It goes without saying that societies are not like firms. The dynamics are different, and expertise in business does not necessarily translate to social systems.
For facilitators or activists or designers, context shifting from one domain to the other can be tricky. Here’s one point to keep in mind. When working on social issues and using tools and techniques that were developed for a business context, it’s best to examine their embedded assumptions.
This insight forms the core of Adam Kahane’s 2012 book, Transformative Scenario Planning: Working Together to Change the Future.
Kahane, a veteran of scenario planning at Royal Dutch Shell and facilitator of the famous 1991-92 Mont Fleur Scenario exercises in South Africa, is co-founder of social innovation consulting firm Reos Partners.
In the new book, he describes distinctions between adaptive planning in a business context at Shell and the transformative planning that’s more suitable in complex social situations:
The transformative scenario planning process that was invented at Mont Fleur originated in the adaptive scenario planning process that had been invented at Shell two decades earlier — but it turns this adaptive process on its head. In an adaptive scenario planning process, the leaders of an organization construct and employ stories about what could happen in the world outside their organization in order to formulate strategies and plans to enable their organization to fit into and survive and thrive in a range of possible futures. They use adaptive scenario planning to anticipate and adapt to futures that they think they cannot predict and cannot or should not or need not influence.
But adaptive scenario planning is useful only up to a point. Sometimes people find themselves in situations that are too unacceptable or unstable or unsustainable for them to be willing or able to go along with and adapt to. In such situations, they need an approach not simply for anticipating and adapting to the future but also for influencing or transforming it. For example, an adaptive approach to living in a crime-ridden community could involve employing locks or alarms or guards, whereas a transformative approach could involve working with others to reduce the levels of criminality. An adaptive response to climate change could involve building dikes to protect against higher sea levels, whereas a transformative approach could involve working with others to reduce emissions of greenhouse gases. Both approaches are rational, feasible, and legitimate, but they are different and require different kinds of alliances and actions.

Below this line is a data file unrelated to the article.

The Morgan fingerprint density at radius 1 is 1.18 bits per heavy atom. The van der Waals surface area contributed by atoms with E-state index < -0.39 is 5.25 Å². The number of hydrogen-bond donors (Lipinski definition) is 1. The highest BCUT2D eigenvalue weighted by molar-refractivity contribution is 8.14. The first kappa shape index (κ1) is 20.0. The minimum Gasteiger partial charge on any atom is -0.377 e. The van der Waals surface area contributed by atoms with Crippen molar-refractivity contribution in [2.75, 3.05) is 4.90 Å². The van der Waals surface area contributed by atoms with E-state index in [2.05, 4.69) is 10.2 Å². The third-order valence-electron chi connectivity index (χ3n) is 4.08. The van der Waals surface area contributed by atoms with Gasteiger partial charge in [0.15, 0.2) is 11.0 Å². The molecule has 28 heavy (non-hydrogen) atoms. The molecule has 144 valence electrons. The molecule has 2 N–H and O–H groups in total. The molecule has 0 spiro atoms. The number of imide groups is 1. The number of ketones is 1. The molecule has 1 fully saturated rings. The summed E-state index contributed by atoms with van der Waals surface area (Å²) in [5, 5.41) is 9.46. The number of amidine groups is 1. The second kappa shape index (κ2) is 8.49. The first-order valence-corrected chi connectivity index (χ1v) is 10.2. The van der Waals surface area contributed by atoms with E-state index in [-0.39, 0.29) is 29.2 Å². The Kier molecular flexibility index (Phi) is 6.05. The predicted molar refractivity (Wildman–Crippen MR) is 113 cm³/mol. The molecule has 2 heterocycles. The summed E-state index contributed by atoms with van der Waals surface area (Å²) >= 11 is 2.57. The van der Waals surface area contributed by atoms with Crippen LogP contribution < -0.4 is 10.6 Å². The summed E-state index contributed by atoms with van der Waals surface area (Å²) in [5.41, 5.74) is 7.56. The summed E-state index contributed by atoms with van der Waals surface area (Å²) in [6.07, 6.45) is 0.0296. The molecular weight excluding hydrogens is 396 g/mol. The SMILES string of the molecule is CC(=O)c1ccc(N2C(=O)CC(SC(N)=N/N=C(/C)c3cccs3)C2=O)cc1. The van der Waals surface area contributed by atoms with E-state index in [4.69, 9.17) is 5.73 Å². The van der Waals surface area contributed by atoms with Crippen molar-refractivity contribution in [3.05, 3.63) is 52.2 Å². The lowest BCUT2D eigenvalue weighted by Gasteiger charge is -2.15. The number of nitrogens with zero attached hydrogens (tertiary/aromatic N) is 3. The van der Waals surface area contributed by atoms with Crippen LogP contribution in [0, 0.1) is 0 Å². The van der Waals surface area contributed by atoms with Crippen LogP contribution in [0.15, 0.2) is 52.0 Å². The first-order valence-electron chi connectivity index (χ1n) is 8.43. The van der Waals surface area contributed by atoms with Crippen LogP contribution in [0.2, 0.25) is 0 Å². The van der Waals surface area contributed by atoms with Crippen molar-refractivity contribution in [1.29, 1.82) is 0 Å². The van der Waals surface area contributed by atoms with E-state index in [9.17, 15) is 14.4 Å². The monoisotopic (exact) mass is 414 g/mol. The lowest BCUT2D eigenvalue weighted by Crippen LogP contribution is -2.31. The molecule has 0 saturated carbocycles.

The key difference between adaptive and transformative scenario planning is, then, one of purpose. Adaptive scenario planning uses stories about possible futures to study what could happen, whereas transformative scenario planning assumes that studying the future is insufficient, and so it also uses stories about possible futures to influence what could happen. To achieve these two different purposes, adaptive scenario planning focuses on producing new systemic understandings, whereas transformative scenario planning assumes that new understandings alone are insufficient and so also focuses on producing new cross-system relationships and new system- transforming intentions. And to produce these two different sets of outputs, adaptive scenario planning requires a rigorous process, whereas transformative scenario planning assumes that process alone is insufficient, and so it also requires a whole-system team and a strong container.
This whole-system approach represents the first step of Kahane’s five-step transformational process:
- Convene a team from across the whole system
- Observe what is happening
- Construct stories about what could happen
- Discover what can and must be done
- Act to transform the system.
One aspect of the Kahane/Reos process that I find exciting — as I understand it from the book and from videos like this — is the way they have combined scenario planning with other types of group process techniques, including Otto Scharmer’s Theory U.
The idea of getting the whole system in the room, for example, is familiar to group process folks working with a variety of methods. It’s one of the Future Search principles, and here’s how it’s depicted on the Group Works Pattern Language deck of cards:
Another aspect of Kahane’s work and writing that I have a lot of respect for is his emphasis on what he calls in the new book “the inner game of social transformation.” I’ve used his 2000 Global Business Network publication, “How to Change The World: Lessons for Entrepreneurs From Activists” (pdf) in my systems thinking class, and it’s often a favorite with students, especially the conclusion:
This brings me to the end of my remarks and to my final point, which is about where you have to start if you want to change the world. …
Let me end and summarize with a story about a rabbi who, like me, set out to change the world. He found that he wasn’t making much progress, so he tried to change his country. This was also too difficult so he tried to change his neighborhood. When he didn’t have success there, he tried to change his family. Even that was easier said than done, so he tried to change himself. Then an interesting thing happened. When he had changed himself, his family changed. And when his family changed, his neighborhood changed. When his neighborhood changed, his country changed. And when his country changed, the world changed.
So now you know where to start. Thank you.
See also: “What do design labs look like up close?“